What Hangover? How Different Cultures Beat a Hangover With Cuisine

Eating a full English breakfast is one of many hangover cures around the world
Eating a full English breakfast is one of many hangover cures around the world | © Seb Oliver / Getty Images
Josephine Platt

Commissioning Editor

It’s almost midday; your last memory is doing shots at your favourite haunt some eight hours prior. The headache, nausea and dry mouth arrive as classic telltale signs of a good night out – or so you think. “Why the punishment?” you ask, before scrambling through the cupboards for something to chow down.

Making the hangover process a little less painful, Culture Trip has compiled the best way to beat your aches and pains with food, according to cultures from around the globe.


In place of pubs on every corner, the French like to keep it a little more classy, with wine and champagne as their vices. The latter was created by accident in the 19th century and was quickly dubbed le vin du diable (‘the devil’s wine’); it wasn’t given its nickname because of the hangover, although it is, indeed, fitting for the level of headache that is part and parcel the next day. How to deal with it? Unlike heading to a ‘greasy spoon’ café to load up on carbs, the French prefer something much lighter. Their go-to is a warming (and somewhat controversial) bowl of onion soup.


With a whopping 3,500 pubs in London alone, it’s fair to say that England has an excessive drinking culture. It’s never a case of nipping out for one drink. Naturally, one hell of a hangover ensues, and there’s only one way to mitigate it: a traditional English breakfast. Whether vegetarian or omnivore, the staples are always eggs, beans, grilled tomatoes, mushrooms, hash browns and toast – with sausage and bacon optional, along with a generous dollop of ketchup or HP Sauce.

The traditional full English breakfast can be traced back to the 1300s


Among the words to swot up on when heading to Germany is prost! It means cheers, and it’s something you’ll want to adopt with a beer in hand – as the people of Germany do. Germans and beer have a long-standing relationship, with the annual beer-fuelled Oktoberfest in Munich being a symbol of this culture. All that day-long drinking takes some soaking up, and an onion soup won’t cut it around here. A trio of pickled herring, gherkin and onion on bread (otherwise known as a Katerfrühstück) is the way the Germans do it.


At dinner time in Italy, it’s simply rude to not indulge in pizza and pasta until your heart is content. However, when it comes to hangovers, carbs aren’t considered wise. In fact, food, in general, is a no-no. Instead, Italians call on a caffeine hit to help them refresh. A strong espresso does the job.

Espresso is thicker than coffee brewed by other means

United States

The ‘hair of the dog’ (looking to an alcoholic drink, or two, to cure a hangover) is a controversial approach, but one that Americans widely adopt. However, no ordinary beer or wine will do. The recipe for recovery on the morning after the night before is the Prairie Oyster. This cocktail consists of eggs, tea, Worcestershire sauce, salt, pepper and Tabasco sauce.


Turkey’s signature tipple, raki (an anise-flavoured spirit that is bolstered by ice cubes and known as ‘Lion’s Milk’), might taste great, but the hangovers certainly aren’t. Well-versed in dealing with the aftermath, the Turks turn to a heavy meat-intensive meal to pick up the pieces. Vegetarians, stop reading now: this meal, known as kokoreç, comprises grilled sheep intestines, and is served with chopped tomatoes and peppers.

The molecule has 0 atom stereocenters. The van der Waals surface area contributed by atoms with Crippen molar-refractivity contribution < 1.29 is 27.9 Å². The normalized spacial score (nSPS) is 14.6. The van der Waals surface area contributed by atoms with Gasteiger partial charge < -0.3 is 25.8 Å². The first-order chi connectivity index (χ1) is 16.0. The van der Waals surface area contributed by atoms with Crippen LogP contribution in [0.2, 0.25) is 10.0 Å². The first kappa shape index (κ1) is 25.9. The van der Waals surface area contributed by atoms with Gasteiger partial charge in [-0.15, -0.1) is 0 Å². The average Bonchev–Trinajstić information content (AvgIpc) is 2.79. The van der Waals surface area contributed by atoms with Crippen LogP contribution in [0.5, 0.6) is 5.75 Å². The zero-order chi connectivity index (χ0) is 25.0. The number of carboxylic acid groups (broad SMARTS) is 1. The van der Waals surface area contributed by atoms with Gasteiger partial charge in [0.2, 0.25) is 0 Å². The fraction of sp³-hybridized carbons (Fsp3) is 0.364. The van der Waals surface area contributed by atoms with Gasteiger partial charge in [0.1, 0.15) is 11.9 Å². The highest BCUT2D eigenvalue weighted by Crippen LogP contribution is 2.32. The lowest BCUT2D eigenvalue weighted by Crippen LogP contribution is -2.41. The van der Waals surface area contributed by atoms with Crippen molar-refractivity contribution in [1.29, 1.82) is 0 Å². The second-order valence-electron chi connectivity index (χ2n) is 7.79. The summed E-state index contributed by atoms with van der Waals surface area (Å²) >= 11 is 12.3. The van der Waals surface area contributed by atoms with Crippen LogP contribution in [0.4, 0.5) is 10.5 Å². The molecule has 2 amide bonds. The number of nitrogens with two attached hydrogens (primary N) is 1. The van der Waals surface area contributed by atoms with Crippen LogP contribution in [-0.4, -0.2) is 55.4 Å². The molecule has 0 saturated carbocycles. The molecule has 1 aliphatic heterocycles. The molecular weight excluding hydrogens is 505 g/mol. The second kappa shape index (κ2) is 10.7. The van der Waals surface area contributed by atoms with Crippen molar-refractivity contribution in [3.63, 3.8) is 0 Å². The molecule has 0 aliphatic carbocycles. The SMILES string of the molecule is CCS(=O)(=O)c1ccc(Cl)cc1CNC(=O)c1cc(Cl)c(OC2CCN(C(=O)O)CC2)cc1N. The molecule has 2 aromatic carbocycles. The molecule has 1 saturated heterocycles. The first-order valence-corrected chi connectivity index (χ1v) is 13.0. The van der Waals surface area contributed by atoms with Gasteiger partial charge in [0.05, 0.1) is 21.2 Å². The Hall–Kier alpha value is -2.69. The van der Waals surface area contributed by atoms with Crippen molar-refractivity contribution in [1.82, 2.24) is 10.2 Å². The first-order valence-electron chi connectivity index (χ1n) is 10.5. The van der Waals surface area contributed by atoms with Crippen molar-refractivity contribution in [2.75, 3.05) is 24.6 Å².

Kokoreç isn’t for the faint-hearted


You’ll find Guinness-like stout called temno pivo and beer (a favourite being Laško Zlatorog) all around Slovenia, so trying to keep up with Slovenians in the drinking department is destined to leave you feeling worse for wear. If you do rise to the challenge, however, a sour soup called štajerska kisela juha will help you make a speedy recovery. It usually has warming spices, such as fennel and paprika, and sauerkraut.


Austrians like to get the upper hand on their hangovers before they strike, and tend to eat their way to a hangover-free day before they hit the hay, while still drunk. The go-tos? Goulash soup and würstels.

Goulash is usually seasoned with paprika and other spices


It was a Polish astronomer named Copernicus who realised the Earth revolved around the sun, but one thing he didn’t get to the bottom of is why it spins in the middle of a hangover. To cope with these symptoms, the Polish look to an essential part of their diet: sharp pickle juice to rehydrate. They say a quarter of a cup is all you need.


Beer from the bottle is the typical way to drink in Croatia. Brands such as Ožujsko and Karlovačko are among the most popular – and they can be drunk like water. This means dehydration and – you guessed it – another nasty hangover. The way around it in this neck of the woods is by tucking into a börek. Of Turkish origin, this pastry features savoury ingredients such as spinach and feta.

Börek is of Turkish origin


As the birthplace of tequila – the foundation of any great cocktail – Mexico is recognised as a country that likes to drink. Classic drinks include the paloma and the margarita, and there’s only one way Mexicans get through the hangovers that follow: menudo, a traditional soup native to the country. The main ingredients include cow stomach and red chilli pepper – just go easy on the latter.


Love it or hate it, Australia’s answer to Marmite, Vegemite, is considered the hangover-busting holy grail – but not straight from the jar. Slather it on some toast and let it work its magic.

Vegemite is made with leftover brewers’ yeast extract

This article is an updated version of a story by Giulia Francesca Primo.

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